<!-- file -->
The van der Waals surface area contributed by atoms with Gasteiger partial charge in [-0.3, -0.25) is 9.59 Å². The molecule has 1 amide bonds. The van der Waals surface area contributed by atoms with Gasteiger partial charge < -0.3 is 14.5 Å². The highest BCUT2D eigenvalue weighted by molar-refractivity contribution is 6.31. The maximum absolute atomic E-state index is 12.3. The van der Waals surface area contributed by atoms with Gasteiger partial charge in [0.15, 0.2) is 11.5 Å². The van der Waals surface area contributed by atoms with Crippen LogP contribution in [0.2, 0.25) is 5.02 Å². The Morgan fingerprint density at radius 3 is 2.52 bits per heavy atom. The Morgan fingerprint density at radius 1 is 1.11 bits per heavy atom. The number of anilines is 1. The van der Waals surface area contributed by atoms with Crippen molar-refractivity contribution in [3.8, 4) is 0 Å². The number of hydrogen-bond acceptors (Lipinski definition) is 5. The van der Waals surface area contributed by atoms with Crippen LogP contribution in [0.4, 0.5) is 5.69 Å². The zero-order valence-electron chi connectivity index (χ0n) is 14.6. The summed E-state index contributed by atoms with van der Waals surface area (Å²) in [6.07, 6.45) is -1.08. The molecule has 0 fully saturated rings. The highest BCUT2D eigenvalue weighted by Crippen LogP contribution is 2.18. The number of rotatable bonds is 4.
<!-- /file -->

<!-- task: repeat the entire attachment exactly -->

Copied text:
The van der Waals surface area contributed by atoms with Gasteiger partial charge in [-0.3, -0.25) is 9.59 Å². The molecule has 1 amide bonds. The van der Waals surface area contributed by atoms with Gasteiger partial charge < -0.3 is 14.5 Å². The highest BCUT2D eigenvalue weighted by molar-refractivity contribution is 6.31. The maximum absolute atomic E-state index is 12.3. The van der Waals surface area contributed by atoms with Gasteiger partial charge in [0.15, 0.2) is 11.5 Å². The van der Waals surface area contributed by atoms with Crippen LogP contribution in [0.2, 0.25) is 5.02 Å². The Morgan fingerprint density at radius 3 is 2.52 bits per heavy atom. The Morgan fingerprint density at radius 1 is 1.11 bits per heavy atom. The number of anilines is 1. The van der Waals surface area contributed by atoms with Crippen molar-refractivity contribution in [3.8, 4) is 0 Å². The number of hydrogen-bond acceptors (Lipinski definition) is 5. The van der Waals surface area contributed by atoms with Crippen LogP contribution in [0.4, 0.5) is 5.69 Å². The zero-order valence-electron chi connectivity index (χ0n) is 14.6. The summed E-state index contributed by atoms with van der Waals surface area (Å²) in [6.07, 6.45) is -1.08. The molecule has 0 fully saturated rings. The highest BCUT2D eigenvalue weighted by Crippen LogP contribution is 2.18. The number of rotatable bonds is 4.